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"Our Ancestors and Their Descendants"

presented by:
Susan and Barry Reynolds

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History of Craigvale and Stroud

The 1850's

One hundred years ago, (1851-1951) the area was covered with an almost unbroken forest. Forest that had no value, it was an enemy to be destroyed so that the fertile earth beneath might be uncovered to the sun and made to produce food for the needs of man. In the front of the battle were a few settlers; men and women of courage; faith and resourcefulness; of brain and brawn. Their equipment was simple and scant... an axe and saw, a yoke of oxen, more rarely a team of horses, a crude wooden plough, iron sheathed, a butterfly harrow, a scythe, a reaping hook, rapidly being displaced by a newfangled Yankee contraption called a cradle, a rake, a fork, a spade, a hoe. In the house a spinning wheel. The only channels of communication were the public roads, and these were scant and poor. The pioneer farms were mostly self sustained. What few products there were for sale, found a market in nearby Barrie, little more than a village, but mostly in distant Toronto, reached in winter, when snow made for better roads, by a three day journey there and back.

A sawmill was run at Craigvale in the 1850's by a Mr Craig who also kept the post office for a time, giving Craigvale its name.

Mr Gilbert who owned the Wright farm in Craigvale in the early 1850's ran a sawmill on the south side of the road through the village. Later it was run by Stephen Maneer, and he built Mrs Fred Wright's house.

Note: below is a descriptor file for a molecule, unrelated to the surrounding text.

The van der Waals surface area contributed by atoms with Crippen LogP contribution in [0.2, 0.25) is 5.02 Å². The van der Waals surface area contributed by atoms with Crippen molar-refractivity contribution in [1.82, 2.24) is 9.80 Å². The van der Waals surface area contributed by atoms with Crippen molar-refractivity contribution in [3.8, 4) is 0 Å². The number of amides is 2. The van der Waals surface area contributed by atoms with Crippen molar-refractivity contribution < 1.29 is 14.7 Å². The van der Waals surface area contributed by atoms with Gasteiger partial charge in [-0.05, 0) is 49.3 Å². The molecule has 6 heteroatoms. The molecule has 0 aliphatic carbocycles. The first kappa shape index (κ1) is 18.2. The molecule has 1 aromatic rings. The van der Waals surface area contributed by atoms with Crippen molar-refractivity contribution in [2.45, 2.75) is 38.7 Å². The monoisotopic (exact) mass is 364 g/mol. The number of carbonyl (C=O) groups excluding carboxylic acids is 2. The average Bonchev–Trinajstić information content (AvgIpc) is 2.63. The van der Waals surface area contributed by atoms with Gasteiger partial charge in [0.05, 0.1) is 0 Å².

Samuel Maneer's son, Samuel, born 1826, as a young man went to the United States to learn the blacksmithing trade, working in Buffalo, Cleveland, Louisville, Ky, etc. Samuel returned to Canada. On 1 Jun 1859 he married Rebecca Wilson. He operated a blacksmith shop at Conc. 9, east side of tracks (Leonard Beach Rd/then later, Victoria Road in Craigvale). He built and repaired wagons. It was also a paint shop, and he made barrels for the flour mill. After 1890 he dealt in farm implements, binder twine and other farm supplies.

Navigation Aid: History of Craigvale and Stroud
This section contains material collected by Jeanne Groce about the history of Stroud and Craigvale. It contains "information collected from libraries, books, newspapers, the Centennial History of Innisfil, Historical Revue, word of mouth, and anywhere else I could find it." Reference to the source of the material is given where possible.

Many thanks to all who have contributed names, dates, photographs and stories. Corrections are always welcome.
Our research is ongoing and the validity of the information presented should be judged by the quality of our sources.

Our study includes our ancestors and their descendants (our cousins) and our cousins' spouses and their parents. The parents of our cousins' spouses will show as "A descendant is related to Susan or Barry" and their other children will not be included unless they are connected to our family.

Last Updated
June 4, 2023

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